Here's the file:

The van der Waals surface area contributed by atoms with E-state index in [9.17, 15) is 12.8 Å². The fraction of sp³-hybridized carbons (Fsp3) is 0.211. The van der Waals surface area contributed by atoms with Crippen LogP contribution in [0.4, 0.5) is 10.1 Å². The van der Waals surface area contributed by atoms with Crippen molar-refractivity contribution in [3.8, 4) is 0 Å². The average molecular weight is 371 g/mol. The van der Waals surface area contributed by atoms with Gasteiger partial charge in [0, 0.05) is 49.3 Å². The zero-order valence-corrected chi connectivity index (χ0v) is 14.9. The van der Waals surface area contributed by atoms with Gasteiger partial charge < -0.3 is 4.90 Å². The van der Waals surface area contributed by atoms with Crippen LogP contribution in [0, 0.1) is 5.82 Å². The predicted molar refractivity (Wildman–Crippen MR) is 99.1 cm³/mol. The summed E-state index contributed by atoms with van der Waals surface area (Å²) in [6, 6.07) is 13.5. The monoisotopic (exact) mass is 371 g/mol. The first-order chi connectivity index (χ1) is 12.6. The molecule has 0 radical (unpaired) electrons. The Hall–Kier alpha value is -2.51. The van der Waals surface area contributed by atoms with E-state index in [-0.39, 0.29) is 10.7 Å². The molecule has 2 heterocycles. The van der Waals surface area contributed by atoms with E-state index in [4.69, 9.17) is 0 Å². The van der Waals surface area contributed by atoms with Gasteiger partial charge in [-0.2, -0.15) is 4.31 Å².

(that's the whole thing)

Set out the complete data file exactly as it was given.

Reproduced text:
The van der Waals surface area contributed by atoms with E-state index in [9.17, 15) is 12.8 Å². The fraction of sp³-hybridized carbons (Fsp3) is 0.211. The van der Waals surface area contributed by atoms with Crippen LogP contribution in [0.4, 0.5) is 10.1 Å². The van der Waals surface area contributed by atoms with Crippen molar-refractivity contribution in [3.8, 4) is 0 Å². The average molecular weight is 371 g/mol. The van der Waals surface area contributed by atoms with Gasteiger partial charge in [0, 0.05) is 49.3 Å². The zero-order valence-corrected chi connectivity index (χ0v) is 14.9. The van der Waals surface area contributed by atoms with Gasteiger partial charge < -0.3 is 4.90 Å². The van der Waals surface area contributed by atoms with Crippen LogP contribution in [0, 0.1) is 5.82 Å². The predicted molar refractivity (Wildman–Crippen MR) is 99.1 cm³/mol. The summed E-state index contributed by atoms with van der Waals surface area (Å²) in [6, 6.07) is 13.5. The monoisotopic (exact) mass is 371 g/mol. The first-order chi connectivity index (χ1) is 12.6. The molecule has 0 radical (unpaired) electrons. The Hall–Kier alpha value is -2.51. The van der Waals surface area contributed by atoms with E-state index in [-0.39, 0.29) is 10.7 Å². The molecule has 2 heterocycles. The van der Waals surface area contributed by atoms with E-state index in [4.69, 9.17) is 0 Å². The van der Waals surface area contributed by atoms with Gasteiger partial charge in [-0.2, -0.15) is 4.31 Å².